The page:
Chimpanzees Receive Reprieve from Research

The National Institutes of Health (NIH) informed outgoing New Mexico Governor Bill Richardson that nearly 200 chimpanzees, who had faced transfer to a research laboratory this year, will remain at their New Mexico home, for now.

Following months of protest by animal advocates; several animal groups, including AAVS; scientists like Jane Goodall; leaders from Congress; and Governor Richardson, NIH decided to put plans for transferring the chimps to the Southwest National Primate Research Center (SNPRC) in Texas on hold. NIH will make a final decision on a placement for the chimpanzees following the completion of a study by the National Academy of Sciences, which will assess the "need" for the continued use of chimps in research.

In 2002, the chimpanzees were relinquished to NIH following the closure of a now defunct laboratory that had a long history of violating animal welfare laws. The chimps remained in New Mexico, and their housing facilities were renovated, allowing the animals to live in social groups and go outsidea move which greatly improved their well-being. NIH became responsible for their care, and entered into a contract agreement that the chimps would not be used in research for 10 years. However, May 2011 marks the end to the contract and, consequently, NIH announced plans to move the chimpanzees to the SNPRC, which has also been cited several times for violating the Animal Welfare Act.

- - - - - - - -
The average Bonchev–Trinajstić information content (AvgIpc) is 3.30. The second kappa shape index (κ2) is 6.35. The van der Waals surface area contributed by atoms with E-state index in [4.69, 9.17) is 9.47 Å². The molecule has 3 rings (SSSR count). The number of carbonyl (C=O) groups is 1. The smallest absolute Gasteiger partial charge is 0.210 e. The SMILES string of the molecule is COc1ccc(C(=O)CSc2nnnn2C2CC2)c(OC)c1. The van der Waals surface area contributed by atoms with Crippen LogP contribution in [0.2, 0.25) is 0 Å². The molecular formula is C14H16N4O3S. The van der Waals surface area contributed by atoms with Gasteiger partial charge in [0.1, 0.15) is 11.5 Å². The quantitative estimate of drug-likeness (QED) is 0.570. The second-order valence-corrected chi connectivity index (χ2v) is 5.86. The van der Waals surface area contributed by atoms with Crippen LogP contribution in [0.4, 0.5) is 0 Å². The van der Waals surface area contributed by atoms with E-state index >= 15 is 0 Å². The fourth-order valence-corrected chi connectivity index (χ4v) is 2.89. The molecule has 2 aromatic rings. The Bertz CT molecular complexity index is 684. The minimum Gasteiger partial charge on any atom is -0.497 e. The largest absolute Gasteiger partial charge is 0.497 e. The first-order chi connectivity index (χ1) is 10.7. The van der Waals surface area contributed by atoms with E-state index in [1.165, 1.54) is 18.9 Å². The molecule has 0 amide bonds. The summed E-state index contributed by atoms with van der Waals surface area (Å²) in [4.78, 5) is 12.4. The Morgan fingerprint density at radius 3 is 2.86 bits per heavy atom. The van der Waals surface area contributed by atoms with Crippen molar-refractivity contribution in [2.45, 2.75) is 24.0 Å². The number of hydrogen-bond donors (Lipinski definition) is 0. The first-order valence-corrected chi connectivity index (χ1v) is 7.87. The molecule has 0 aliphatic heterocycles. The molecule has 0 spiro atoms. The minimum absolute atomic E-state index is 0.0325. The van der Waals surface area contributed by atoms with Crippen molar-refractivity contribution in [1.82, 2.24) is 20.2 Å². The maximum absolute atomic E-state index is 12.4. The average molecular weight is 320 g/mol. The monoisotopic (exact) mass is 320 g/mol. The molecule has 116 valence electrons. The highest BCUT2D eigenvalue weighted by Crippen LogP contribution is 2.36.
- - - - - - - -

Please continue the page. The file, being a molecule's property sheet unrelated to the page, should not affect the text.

Conversely, animal advocates have noted that the chimpanzees are eligible for retirement, in accordance with provisions through the CHIMP (Chimpanzee Health Improvement, Maintenance, and Protection) Act of 2000. It is hoped that the NIH study will recommend that chimpanzees are not needed in biomedical research, allowing the U.S. to join the European Union which banned the practice last year.

Read NIH's statement regarding the Alamogordo chimpanzees
Ending the Use of Animals in Science